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#### Resources tagged with Making and proving conjectures similar to A Little Light Thinking:

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### There are 27 results

Broad Topics > Using, Applying and Reasoning about Mathematics > Making and proving conjectures ### A Little Light Thinking

##### Age 14 to 16 Challenge Level:

Here is a machine with four coloured lights. Can you make two lights switch on at once? Three lights? All four lights? ### Maxagon

##### Age 11 to 14 Challenge Level:

What's the greatest number of sides a polygon on a dotty grid could have? ### Multiplication Arithmagons

##### Age 14 to 16 Challenge Level:

Can you find the values at the vertices when you know the values on the edges of these multiplication arithmagons? ### Always a Multiple?

##### Age 11 to 14 Challenge Level:

Think of a two digit number, reverse the digits, and add the numbers together. Something special happens... ### Regular Hexagon Loops

##### Age 11 to 14 Challenge Level:

Make some loops out of regular hexagons. What rules can you discover? ### How Old Am I?

##### Age 14 to 16 Challenge Level:

In 15 years' time my age will be the square of my age 15 years ago. Can you work out my age, and when I had other special birthdays? ### Janine's Conjecture

##### Age 14 to 16 Challenge Level:

Janine noticed, while studying some cube numbers, that if you take three consecutive whole numbers and multiply them together and then add the middle number of the three, you get the middle number. . . . ### Curvy Areas

##### Age 14 to 16 Challenge Level:

Have a go at creating these images based on circles. What do you notice about the areas of the different sections? ### DOTS Division

##### Age 14 to 16 Challenge Level:

Take any pair of two digit numbers x=ab and y=cd where, without loss of generality, ab > cd . Form two 4 digit numbers r=abcd and s=cdab and calculate: {r^2 - s^2} /{x^2 - y^2}. ### Helen's Conjecture

##### Age 11 to 14 Challenge Level:

Helen made the conjecture that "every multiple of six has more factors than the two numbers either side of it". Is this conjecture true? ### What's Possible?

##### Age 14 to 16 Challenge Level:

Many numbers can be expressed as the difference of two perfect squares. What do you notice about the numbers you CANNOT make? ### To Prove or Not to Prove

##### Age 14 to 18

A serious but easily readable discussion of proof in mathematics with some amusing stories and some interesting examples. ### Multiplication Square

##### Age 14 to 16 Challenge Level:

Pick a square within a multiplication square and add the numbers on each diagonal. What do you notice? ### Consecutive Negative Numbers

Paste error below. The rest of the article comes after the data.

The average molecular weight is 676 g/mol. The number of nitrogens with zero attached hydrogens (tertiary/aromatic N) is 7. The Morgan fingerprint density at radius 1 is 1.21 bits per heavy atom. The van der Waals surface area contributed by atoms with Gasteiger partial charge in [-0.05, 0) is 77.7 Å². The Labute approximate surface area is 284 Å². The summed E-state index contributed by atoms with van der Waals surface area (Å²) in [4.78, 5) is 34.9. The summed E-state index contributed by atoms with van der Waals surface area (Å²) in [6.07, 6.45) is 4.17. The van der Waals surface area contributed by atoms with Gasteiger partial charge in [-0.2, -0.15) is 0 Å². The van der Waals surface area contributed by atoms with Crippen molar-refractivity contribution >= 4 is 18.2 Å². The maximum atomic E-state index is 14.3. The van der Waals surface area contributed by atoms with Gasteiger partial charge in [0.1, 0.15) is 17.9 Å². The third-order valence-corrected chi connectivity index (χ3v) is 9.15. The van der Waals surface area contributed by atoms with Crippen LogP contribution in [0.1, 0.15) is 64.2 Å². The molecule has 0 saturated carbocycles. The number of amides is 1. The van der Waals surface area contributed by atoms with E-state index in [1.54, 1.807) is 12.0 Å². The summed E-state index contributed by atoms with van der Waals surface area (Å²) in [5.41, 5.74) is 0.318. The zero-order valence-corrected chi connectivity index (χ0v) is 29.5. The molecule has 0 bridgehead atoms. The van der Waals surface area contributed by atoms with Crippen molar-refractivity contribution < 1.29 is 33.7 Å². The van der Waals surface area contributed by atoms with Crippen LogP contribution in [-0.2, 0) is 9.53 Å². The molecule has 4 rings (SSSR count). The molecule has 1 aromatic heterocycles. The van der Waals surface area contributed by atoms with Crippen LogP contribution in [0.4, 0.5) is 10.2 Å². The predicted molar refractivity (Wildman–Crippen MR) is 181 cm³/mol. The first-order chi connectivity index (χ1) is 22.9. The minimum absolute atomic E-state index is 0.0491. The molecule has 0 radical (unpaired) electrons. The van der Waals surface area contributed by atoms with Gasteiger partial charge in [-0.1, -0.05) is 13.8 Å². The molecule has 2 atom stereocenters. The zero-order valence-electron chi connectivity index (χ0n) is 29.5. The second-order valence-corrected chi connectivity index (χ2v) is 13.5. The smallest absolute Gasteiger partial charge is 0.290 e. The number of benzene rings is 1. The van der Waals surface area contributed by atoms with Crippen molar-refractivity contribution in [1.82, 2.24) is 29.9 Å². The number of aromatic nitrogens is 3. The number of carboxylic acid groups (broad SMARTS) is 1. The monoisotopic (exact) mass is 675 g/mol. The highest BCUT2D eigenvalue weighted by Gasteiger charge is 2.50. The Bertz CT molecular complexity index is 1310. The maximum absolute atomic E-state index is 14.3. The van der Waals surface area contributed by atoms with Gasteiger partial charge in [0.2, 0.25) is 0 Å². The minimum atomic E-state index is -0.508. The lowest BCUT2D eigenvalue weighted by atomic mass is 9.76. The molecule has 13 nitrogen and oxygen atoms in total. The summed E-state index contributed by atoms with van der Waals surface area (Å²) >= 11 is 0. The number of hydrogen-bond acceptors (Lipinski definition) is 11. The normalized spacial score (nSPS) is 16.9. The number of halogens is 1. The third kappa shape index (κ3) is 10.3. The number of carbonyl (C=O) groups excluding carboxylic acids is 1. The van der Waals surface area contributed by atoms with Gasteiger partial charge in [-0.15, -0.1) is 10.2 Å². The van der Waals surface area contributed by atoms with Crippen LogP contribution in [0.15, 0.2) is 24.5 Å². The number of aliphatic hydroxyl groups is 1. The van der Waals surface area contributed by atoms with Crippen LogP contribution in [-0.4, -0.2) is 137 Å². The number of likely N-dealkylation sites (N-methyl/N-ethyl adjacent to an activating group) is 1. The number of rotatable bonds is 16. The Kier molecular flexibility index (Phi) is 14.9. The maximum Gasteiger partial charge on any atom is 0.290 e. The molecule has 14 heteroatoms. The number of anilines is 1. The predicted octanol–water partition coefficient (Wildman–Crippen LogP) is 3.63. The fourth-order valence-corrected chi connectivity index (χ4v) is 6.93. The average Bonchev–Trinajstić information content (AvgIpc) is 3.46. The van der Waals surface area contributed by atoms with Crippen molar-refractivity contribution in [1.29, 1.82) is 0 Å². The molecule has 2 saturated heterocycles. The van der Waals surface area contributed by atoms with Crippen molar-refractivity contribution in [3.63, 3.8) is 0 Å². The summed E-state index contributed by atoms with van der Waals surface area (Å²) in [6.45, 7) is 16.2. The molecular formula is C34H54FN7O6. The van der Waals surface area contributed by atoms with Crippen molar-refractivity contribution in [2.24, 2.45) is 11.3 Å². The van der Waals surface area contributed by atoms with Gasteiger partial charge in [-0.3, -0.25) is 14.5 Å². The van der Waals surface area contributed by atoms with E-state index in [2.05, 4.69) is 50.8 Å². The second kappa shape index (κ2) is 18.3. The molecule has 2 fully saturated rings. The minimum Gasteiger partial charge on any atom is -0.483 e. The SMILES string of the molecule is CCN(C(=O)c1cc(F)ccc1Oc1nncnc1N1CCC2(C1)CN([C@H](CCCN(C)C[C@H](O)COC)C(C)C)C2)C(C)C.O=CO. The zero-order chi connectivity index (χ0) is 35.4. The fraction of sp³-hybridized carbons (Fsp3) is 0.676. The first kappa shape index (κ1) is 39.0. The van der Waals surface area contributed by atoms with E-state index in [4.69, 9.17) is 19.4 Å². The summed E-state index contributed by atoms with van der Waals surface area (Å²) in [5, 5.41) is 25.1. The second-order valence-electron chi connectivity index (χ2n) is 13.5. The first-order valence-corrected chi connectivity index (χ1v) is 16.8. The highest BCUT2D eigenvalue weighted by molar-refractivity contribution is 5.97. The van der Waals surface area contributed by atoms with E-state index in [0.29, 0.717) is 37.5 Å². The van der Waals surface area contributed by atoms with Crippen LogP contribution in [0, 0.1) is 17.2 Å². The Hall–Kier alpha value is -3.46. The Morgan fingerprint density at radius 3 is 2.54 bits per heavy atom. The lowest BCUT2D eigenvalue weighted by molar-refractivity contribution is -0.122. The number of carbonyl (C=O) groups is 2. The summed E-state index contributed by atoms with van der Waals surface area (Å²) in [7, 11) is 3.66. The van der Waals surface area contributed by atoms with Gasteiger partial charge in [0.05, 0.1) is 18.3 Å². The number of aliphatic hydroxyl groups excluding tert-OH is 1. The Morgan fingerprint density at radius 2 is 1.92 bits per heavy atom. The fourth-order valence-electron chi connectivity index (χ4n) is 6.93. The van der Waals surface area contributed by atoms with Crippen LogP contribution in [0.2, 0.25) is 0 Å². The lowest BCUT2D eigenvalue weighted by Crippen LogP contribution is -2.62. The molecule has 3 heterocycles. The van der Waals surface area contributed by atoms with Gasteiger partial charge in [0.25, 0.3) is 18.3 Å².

##### Age 11 to 14 Challenge Level:

Do you notice anything about the solutions when you add and/or subtract consecutive negative numbers? ### Few and Far Between?

##### Age 14 to 18 Challenge Level:

Can you find some Pythagorean Triples where the two smaller numbers differ by 1? ### Problem Solving, Using and Applying and Functional Mathematics

##### Age 5 to 18 Challenge Level:

Problem solving is at the heart of the NRICH site. All the problems give learners opportunities to learn, develop or use mathematical concepts and skills. Read here for more information. ### Close to Triangular

##### Age 14 to 16 Challenge Level:

Drawing a triangle is not always as easy as you might think! ### Triangles Within Triangles

##### Age 14 to 16 Challenge Level:

Can you find a rule which connects consecutive triangular numbers? ### Dice, Routes and Pathways

##### Age 5 to 14

This article for teachers discusses examples of problems in which there is no obvious method but in which children can be encouraged to think deeply about the context and extend their ability to. . . . ### An Introduction to Magic Squares

##### Age 7 to 16

Find out about Magic Squares in this article written for students. Why are they magic?! ### Loopy

##### Age 14 to 16 Challenge Level:

Investigate sequences given by $a_n = \frac{1+a_{n-1}}{a_{n-2}}$ for different choices of the first two terms. Make a conjecture about the behaviour of these sequences. Can you prove your conjecture? ### Polycircles

##### Age 14 to 16 Challenge Level:

Show that for any triangle it is always possible to construct 3 touching circles with centres at the vertices. Is it possible to construct touching circles centred at the vertices of any polygon? ### Arrowhead

##### Age 14 to 16 Challenge Level:

The points P, Q, R and S are the midpoints of the edges of a non-convex quadrilateral.What do you notice about the quadrilateral PQRS and its area? ### Quad in Quad

##### Age 14 to 16 Challenge Level:

Join the midpoints of a quadrilateral to get a new quadrilateral. What is special about it? ### Triangles Within Squares

##### Age 14 to 16 Challenge Level:

Can you find a rule which relates triangular numbers to square numbers? ### Triangles Within Pentagons

##### Age 14 to 16 Challenge Level:

Show that all pentagonal numbers are one third of a triangular number. ### Epidemic Modelling

##### Age 14 to 18 Challenge Level:

Use the computer to model an epidemic. Try out public health policies to control the spread of the epidemic, to minimise the number of sick days and deaths.